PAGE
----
Foreign workers enjoy the same rights as their Algerian counterparts. Further, the Algerian Constitution guarantees that any foreigner that is legally present in Algeria enjoys the protection of his person and property under the law. The Revised Penal Code now limits the number of days of incarceration to which a foreign person may be subjected to 30 days. Such period is renewable pending finalization of formalities of deportation or repatriation.
Foreign employees are required to obtain temporary residence which incurs a fee. The duration of a temporary residence permit may not exceed the period of the work contract. Renewal is possible if the foreigner is able to prove the need for such renewal based on the prescribed documents. A temporary residence permit is revoked in the event that the holder leaves Algeria for an uninterrupted period of one year. Breach of the obligations attaching to a residence permit may lead to penalties of between 5,000 and 20,000 Dinar.
To be considered as permanent residents, foreigners must have the intention to make their place of residence in Algeria, "effective, regular and permanent" (effective, habituelle et permanente). If meeting the requirements, it is possible to obtain a carte de residence for a period of two years.
After having been in Algeria lawfully for seven years or more, it is possible to obtain a residence permit for a period of 10 years. In such a case, any children over the age of 18 will also be able to obtain a residence permit.
A residence permit (and thus the ability to remain lawfully in Algeria) may be revoked in the event that a foreigner no longer meets the underlying requirrements. In such cases, the foreigner must leave Algeria within 30 days from the date of notification of the need for exit. In exceptional circumstances and with proper motivation, a foreign person may request a 15 day extension.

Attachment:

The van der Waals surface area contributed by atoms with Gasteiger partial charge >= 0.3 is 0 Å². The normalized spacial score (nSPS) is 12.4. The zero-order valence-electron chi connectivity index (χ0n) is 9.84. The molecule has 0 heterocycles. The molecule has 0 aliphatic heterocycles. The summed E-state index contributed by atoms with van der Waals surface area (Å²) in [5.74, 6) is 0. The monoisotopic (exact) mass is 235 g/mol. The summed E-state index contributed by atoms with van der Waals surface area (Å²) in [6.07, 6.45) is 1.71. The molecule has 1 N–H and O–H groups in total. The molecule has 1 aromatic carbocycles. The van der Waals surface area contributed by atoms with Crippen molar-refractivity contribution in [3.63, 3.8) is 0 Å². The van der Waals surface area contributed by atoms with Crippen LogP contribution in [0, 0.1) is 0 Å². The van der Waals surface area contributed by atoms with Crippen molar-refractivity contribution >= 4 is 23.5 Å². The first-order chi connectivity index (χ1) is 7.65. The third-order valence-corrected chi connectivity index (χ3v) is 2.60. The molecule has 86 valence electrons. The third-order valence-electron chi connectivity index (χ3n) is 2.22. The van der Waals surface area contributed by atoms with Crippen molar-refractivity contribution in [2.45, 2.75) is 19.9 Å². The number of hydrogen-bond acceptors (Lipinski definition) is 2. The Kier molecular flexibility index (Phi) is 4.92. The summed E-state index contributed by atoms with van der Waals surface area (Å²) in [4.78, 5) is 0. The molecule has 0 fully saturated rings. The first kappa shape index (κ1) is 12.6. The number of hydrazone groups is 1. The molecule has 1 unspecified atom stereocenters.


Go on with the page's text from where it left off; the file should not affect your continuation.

It is also possible that a residence permit will be revoked if the foreigner engages in immoral activities or activities that are contrary to the national interest. Further, in the event that the person is convicted for an offence related to his business or work activities, the permit may be revoked. In such case, the foreign person will be deported immediately.
Immediate expulsion of a foreigner may occur as a result of a declaration by the Minister of the Interior in case of (1) threat to the public order or state security; (2) if the foreigner has been convicted for a crime or delict; or (3) if the foreigner has not left Algeria when required to do so without proper justification. According to the seriousness of the aforegoing, the foreign person will have 48 hours to leave Algeria (subject to appeal).
Business Visas may be revoked in the case of misrepresentation, bankruptcy, imprisonment for a criminal law offence or delict, death, termination of the company's activities under which the business permit has been issued, the conclusion of the role of a director or company manager, loss of the status of a retailer or deregistration of the profession.
Foreign workers have access to public services such as health and education. Estate ownership is permissible only with ministerial authorisation.
An employer is required to make the necessary deducations in terms of the Tax on Global Revenue (Impȏt sur le Revenu Global); record deductions on a pay registry or other similar document; provide the employee with pay stubs; pay tax regularly when required payments owed by all employees are made; and file a yearly declaration on salaries paid and deductions taken.
Whether the employer is a natural or juristic person, it must make a declaration within 48 hours of the doing so to the competent authorities and present any documents which give that employer the right to hire foreigners. On termination of the employee's contract, the employer must again inform the authorities.
Penalties for non-compliance
If an employer hires a foreigner but does not comply with legal requirements, it may incur a fine of between 200 000 and 800 000 Dinars.
Penalties are also provided for foreigners who exit Algeria unlawfully by using falsified documents, the identity of another person, or by using crossing points that are not official border crossings. The prescribed penalty is three to six months' inprisonment or a fine of between 20 000 and 60 000 Dinars.
Failure to comply with the terms of a Business Visa and related permit may lead to a fine of between 50 000 and 200 000 Dinars in addition to confiscation of all materials used to carry out the business activity.